President Biden’s recently proposed $2 trillion infrastructure investment plan would, if enacted as-is—a big “if” for sure— provide much needed support to traditional infrastructure projects like roads and bridges amongst other projects. While the plan would tangentially support the municipal market through better economic growth and higher tax revenues, there could be other provisions that would impact the municipal market more directly. Three provisions in particular stand out to us as being supportive of current municipal market valuations:
- Higher income taxes: Along with higher corporate income taxes and higher capital gains taxes, Biden also campaigned on higher income taxes for the top income earners in the country. During the campaign, he proposed raising the top individual income tax rate to 39.6% from its current level of 37%. If enacted, and as seen in the LPL Chart of the Day, the tax-equivalent-yield (TEY) of municipal securities would surely benefit but given current valuations, most of the benefit would be seen at the longer end of the yield curve. Nonetheless, an increase in taxes generally increases the attractiveness of tax-exempt securities.
- An increase in federally subsidized issuance: Similar to the taxable Obama-era Build America Bonds, which provided direct federal support to interest payments, there is a growing chorus for another program that allows municipalities to issue taxable debt that would be partially funded through direct federal subsidies. An increase in taxable issuance would impact tax-exempt issuance likely causing an otherwise shortage of traditional tax-exempt municipal securities.
- Flexibility around refinancing: As part of the 2017 Tax Cuts & Jobs Act, certain municipalities were prevented from retiring existing debt by issuing new debt—a practice called advanced refunding. Clever municipalities found a workaround for this limitation by issuing taxable debt as Treasury yields were at multi-generational lows. As Treasury yields move higher, taxable issuance becomes cost-prohibitive. Discussions are underway currently to eliminate that restriction, which gives municipalities (munis) cheaper ways of refinancing existing debt.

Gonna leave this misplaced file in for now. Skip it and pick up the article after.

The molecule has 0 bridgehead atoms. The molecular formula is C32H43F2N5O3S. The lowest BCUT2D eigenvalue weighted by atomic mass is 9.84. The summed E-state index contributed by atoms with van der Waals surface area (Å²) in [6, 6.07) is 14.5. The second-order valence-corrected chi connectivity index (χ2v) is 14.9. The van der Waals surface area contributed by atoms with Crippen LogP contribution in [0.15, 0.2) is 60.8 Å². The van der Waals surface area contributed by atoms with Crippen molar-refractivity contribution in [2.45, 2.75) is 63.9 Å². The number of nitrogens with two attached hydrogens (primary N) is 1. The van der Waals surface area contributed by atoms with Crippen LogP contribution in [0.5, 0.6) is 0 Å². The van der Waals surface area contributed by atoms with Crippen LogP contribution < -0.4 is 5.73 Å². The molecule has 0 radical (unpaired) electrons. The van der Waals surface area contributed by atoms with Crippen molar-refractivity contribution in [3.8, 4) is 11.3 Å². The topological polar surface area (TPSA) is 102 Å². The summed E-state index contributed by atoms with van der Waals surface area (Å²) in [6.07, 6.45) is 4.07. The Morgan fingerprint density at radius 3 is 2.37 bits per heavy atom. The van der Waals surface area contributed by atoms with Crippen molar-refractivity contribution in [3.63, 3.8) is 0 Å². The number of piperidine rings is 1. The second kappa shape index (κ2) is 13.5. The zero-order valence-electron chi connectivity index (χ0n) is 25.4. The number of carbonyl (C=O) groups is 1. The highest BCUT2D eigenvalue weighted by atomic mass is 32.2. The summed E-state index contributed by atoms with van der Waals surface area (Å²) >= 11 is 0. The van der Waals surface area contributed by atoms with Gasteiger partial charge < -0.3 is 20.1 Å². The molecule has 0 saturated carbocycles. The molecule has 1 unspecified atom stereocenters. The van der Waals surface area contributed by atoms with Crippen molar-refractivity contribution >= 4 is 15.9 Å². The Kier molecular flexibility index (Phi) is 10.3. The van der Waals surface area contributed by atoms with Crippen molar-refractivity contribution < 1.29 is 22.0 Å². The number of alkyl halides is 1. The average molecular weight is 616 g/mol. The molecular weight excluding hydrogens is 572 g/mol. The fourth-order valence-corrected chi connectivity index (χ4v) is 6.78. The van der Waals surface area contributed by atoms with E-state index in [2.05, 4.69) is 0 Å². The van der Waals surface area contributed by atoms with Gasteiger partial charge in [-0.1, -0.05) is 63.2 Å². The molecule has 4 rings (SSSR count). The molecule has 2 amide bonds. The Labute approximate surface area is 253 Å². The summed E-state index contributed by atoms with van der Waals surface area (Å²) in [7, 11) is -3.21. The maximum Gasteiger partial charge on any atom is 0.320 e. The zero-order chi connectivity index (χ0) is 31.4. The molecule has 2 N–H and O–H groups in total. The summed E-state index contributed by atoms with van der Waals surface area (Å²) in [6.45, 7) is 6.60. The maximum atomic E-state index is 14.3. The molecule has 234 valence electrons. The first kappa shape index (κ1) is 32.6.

“Munis are one of the bright spots for fixed income investors this year, but there are a number of good reasons for that. The likelihood of higher individual taxes, most notably, have made munis fairly attractive” according to LPL Fixed Income Strategist Lawrence Gillum.
To be sure, these provisions are yet to be fully enacted or even approved as the bills are still being discussed in Congress. Nonetheless, the expectations of higher taxes in particular have caused certain investors to move pre-emptively into the municipal market. According to Lipper, which tracks investor flows into mutual funds, municipal bond funds have seen inflows in 48 of the past 49 weeks, totaling $101 billion. This has caused benchmark municipal yields to decrease to multi-year lows. However, with the financial support provided to many municipalities as part of the American Rescue Plan coupled with the technical support described above, the municipal market is likely to continue to warrant higher valuations.
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